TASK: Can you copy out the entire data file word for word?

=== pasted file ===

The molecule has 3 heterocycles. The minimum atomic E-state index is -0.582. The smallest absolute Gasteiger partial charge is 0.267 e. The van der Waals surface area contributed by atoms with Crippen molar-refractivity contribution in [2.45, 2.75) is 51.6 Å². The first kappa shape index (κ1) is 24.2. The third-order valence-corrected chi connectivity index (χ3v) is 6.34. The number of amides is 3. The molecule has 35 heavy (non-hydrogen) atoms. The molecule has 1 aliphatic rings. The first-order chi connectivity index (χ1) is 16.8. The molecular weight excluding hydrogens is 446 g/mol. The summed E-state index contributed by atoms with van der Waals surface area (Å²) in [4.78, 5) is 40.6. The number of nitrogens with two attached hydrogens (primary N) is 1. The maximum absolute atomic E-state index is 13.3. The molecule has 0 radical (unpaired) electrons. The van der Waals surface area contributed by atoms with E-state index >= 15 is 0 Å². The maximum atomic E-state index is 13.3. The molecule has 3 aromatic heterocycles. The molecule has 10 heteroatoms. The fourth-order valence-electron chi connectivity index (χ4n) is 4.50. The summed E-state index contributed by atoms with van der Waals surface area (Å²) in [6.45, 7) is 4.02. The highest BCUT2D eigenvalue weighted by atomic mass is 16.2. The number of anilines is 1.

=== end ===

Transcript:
The molecule has 3 heterocycles. The minimum atomic E-state index is -0.582. The smallest absolute Gasteiger partial charge is 0.267 e. The van der Waals surface area contributed by atoms with Crippen molar-refractivity contribution in [2.45, 2.75) is 51.6 Å². The first kappa shape index (κ1) is 24.2. The third-order valence-corrected chi connectivity index (χ3v) is 6.34. The number of amides is 3. The molecule has 35 heavy (non-hydrogen) atoms. The molecule has 1 aliphatic rings. The first-order chi connectivity index (χ1) is 16.8. The molecular weight excluding hydrogens is 446 g/mol. The summed E-state index contributed by atoms with van der Waals surface area (Å²) in [4.78, 5) is 40.6. The number of nitrogens with two attached hydrogens (primary N) is 1. The maximum absolute atomic E-state index is 13.3. The molecule has 0 radical (unpaired) electrons. The van der Waals surface area contributed by atoms with E-state index >= 15 is 0 Å². The maximum atomic E-state index is 13.3. The molecule has 3 aromatic heterocycles. The molecule has 10 heteroatoms. The fourth-order valence-electron chi connectivity index (χ4n) is 4.50. The summed E-state index contributed by atoms with van der Waals surface area (Å²) in [6.45, 7) is 4.02. The highest BCUT2D eigenvalue weighted by atomic mass is 16.2. The number of anilines is 1.